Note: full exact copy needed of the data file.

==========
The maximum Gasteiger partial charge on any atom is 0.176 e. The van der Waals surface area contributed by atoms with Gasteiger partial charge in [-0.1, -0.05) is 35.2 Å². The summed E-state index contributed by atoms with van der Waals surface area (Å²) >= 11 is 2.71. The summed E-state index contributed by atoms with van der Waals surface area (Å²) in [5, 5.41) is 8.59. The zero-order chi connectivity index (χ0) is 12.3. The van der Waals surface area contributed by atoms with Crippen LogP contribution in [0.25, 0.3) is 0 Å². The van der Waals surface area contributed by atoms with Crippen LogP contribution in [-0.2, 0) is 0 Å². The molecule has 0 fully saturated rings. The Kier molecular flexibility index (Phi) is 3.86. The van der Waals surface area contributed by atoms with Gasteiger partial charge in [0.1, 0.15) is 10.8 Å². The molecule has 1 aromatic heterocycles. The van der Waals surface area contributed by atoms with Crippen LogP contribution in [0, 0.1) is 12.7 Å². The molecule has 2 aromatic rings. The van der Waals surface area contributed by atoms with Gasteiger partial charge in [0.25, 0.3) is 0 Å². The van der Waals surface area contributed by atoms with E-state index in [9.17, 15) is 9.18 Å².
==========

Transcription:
The maximum Gasteiger partial charge on any atom is 0.176 e. The van der Waals surface area contributed by atoms with Gasteiger partial charge in [-0.1, -0.05) is 35.2 Å². The summed E-state index contributed by atoms with van der Waals surface area (Å²) >= 11 is 2.71. The summed E-state index contributed by atoms with van der Waals surface area (Å²) in [5, 5.41) is 8.59. The zero-order chi connectivity index (χ0) is 12.3. The van der Waals surface area contributed by atoms with Crippen LogP contribution in [0.25, 0.3) is 0 Å². The van der Waals surface area contributed by atoms with Crippen LogP contribution in [-0.2, 0) is 0 Å². The molecule has 0 fully saturated rings. The Kier molecular flexibility index (Phi) is 3.86. The van der Waals surface area contributed by atoms with Gasteiger partial charge in [0.1, 0.15) is 10.8 Å². The molecule has 1 aromatic heterocycles. The van der Waals surface area contributed by atoms with Crippen LogP contribution in [0, 0.1) is 12.7 Å². The molecule has 2 aromatic rings. The van der Waals surface area contributed by atoms with Gasteiger partial charge in [0.25, 0.3) is 0 Å². The van der Waals surface area contributed by atoms with E-state index in [9.17, 15) is 9.18 Å².